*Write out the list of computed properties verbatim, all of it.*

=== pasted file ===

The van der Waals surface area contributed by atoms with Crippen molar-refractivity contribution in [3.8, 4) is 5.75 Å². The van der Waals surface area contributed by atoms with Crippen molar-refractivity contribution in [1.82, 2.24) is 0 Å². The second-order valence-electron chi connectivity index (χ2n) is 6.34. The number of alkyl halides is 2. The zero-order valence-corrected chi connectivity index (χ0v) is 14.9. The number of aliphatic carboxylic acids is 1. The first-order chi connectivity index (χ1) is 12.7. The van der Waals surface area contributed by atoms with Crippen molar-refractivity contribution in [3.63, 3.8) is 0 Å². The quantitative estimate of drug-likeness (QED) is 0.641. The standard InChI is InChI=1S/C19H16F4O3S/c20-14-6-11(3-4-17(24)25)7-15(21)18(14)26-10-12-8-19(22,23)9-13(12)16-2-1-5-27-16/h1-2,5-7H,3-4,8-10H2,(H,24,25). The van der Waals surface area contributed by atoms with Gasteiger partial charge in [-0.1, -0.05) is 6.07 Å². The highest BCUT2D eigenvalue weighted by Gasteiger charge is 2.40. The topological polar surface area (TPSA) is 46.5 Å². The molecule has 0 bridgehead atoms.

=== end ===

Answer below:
The van der Waals surface area contributed by atoms with Crippen molar-refractivity contribution in [3.8, 4) is 5.75 Å². The van der Waals surface area contributed by atoms with Crippen molar-refractivity contribution in [1.82, 2.24) is 0 Å². The second-order valence-electron chi connectivity index (χ2n) is 6.34. The number of alkyl halides is 2. The zero-order valence-corrected chi connectivity index (χ0v) is 14.9. The number of aliphatic carboxylic acids is 1. The first-order chi connectivity index (χ1) is 12.7. The van der Waals surface area contributed by atoms with Crippen molar-refractivity contribution in [3.63, 3.8) is 0 Å². The quantitative estimate of drug-likeness (QED) is 0.641. The standard InChI is InChI=1S/C19H16F4O3S/c20-14-6-11(3-4-17(24)25)7-15(21)18(14)26-10-12-8-19(22,23)9-13(12)16-2-1-5-27-16/h1-2,5-7H,3-4,8-10H2,(H,24,25). The van der Waals surface area contributed by atoms with Gasteiger partial charge in [-0.1, -0.05) is 6.07 Å². The highest BCUT2D eigenvalue weighted by Gasteiger charge is 2.40. The topological polar surface area (TPSA) is 46.5 Å². The molecule has 0 bridgehead atoms.